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This year, The Lawyer’s annual ranking of the largest UK law firms by turnover is available as an interactive, digital benchmarking tool. For the first time this will allow you to manipulate each data set against the metrics of your choice.
Berwin Leighton Paisner (BLP) has potentially landed its largest client, Tesco, in hot water with the Competition Commission.
The Competition Commission, which is already conducting a wide-ranging investigation of the grocery market, is to turn its gaze on contracts drafted by BLP between its client Tesco and the North Norfolk District Council.
A Competition Commission spokesman told The Lawyer: “The accusation is certain supermarkets are playing games with the [planning] system and building up a bank of land with no intention of developing it.
“Law firms act as the interface to these transactions, and competition law is a specialist field with which they have to interface. It is certainly an area we will be looking closely at.”
The firm admitted in a 500-page report prepared by the council’s officers that contracts it had drafted prevented the council from selling land to rival supermarket chains.
North Norfolk councillors called for the inquiry after discovering part of a 2003 deal to develop a Tesco store still prevented them from selling land to Budgens, despite the Tesco development stalling. The case has caused outrage in the local community.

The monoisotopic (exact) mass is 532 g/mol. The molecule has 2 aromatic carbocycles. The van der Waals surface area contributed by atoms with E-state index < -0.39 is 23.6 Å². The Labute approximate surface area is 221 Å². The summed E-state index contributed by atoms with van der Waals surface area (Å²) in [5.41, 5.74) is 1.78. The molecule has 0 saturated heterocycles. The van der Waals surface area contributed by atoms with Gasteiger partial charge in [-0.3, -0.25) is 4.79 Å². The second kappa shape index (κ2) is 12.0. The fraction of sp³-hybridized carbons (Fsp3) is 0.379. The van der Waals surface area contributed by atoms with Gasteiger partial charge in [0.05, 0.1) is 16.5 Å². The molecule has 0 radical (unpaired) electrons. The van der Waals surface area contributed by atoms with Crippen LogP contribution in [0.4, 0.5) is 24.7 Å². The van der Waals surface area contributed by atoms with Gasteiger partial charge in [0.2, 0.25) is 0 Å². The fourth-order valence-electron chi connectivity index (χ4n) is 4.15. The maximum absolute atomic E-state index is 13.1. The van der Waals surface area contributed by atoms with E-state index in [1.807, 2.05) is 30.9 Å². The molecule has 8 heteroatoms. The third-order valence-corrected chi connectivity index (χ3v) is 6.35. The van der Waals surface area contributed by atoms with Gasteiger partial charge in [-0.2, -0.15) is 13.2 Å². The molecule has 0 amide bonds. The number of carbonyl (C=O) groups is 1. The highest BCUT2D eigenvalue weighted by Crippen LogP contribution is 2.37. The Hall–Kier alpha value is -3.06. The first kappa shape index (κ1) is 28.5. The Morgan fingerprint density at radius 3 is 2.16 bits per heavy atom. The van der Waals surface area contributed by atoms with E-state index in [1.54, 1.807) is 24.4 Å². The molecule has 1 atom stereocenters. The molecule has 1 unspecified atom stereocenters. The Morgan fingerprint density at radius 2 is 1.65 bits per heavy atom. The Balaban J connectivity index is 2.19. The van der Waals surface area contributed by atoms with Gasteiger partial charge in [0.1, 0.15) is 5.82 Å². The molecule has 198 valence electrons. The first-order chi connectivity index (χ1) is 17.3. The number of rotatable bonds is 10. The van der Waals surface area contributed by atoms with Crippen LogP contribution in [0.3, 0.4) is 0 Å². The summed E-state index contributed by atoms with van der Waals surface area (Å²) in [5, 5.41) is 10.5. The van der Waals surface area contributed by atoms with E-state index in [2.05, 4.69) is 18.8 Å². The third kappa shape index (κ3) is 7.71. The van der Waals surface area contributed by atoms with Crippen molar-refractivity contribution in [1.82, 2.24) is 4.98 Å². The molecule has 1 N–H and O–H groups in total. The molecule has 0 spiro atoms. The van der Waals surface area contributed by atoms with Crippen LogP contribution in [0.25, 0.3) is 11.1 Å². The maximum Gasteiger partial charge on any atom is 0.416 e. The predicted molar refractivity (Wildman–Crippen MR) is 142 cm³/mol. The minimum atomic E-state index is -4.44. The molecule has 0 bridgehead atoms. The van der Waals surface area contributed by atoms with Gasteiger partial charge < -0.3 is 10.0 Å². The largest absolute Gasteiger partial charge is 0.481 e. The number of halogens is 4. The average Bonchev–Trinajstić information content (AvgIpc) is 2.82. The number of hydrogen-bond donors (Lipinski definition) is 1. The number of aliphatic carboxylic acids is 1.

The council decided to take no further action, while BLP referred all questions to Tesco.
A Tesco spokesman said he was “not surprised” the Competition Commission would investigate the deal, but the company would continue to be loyal to the law firm.
“The investigation by the council found no wrongdoing, and there is absolutely no reason why our relationship with BLP would be affected,” the spokesman said.
The three-pronged Competition Commission investigation into the grocery sector is to focus on the alleged policy of “land banking” by major chains; on the supply chain relationship between major retailers and their suppliers; and on retail competition issues such as price flexing and below cost selling.
In 2004, BLP settled a claim from Tesco after a dispute about the firm’s handling of a property deal. The matter was handled mainly by both parties’ insurers. The case was settled for a small sum believed to be far less than the £1m claimed by Tesco.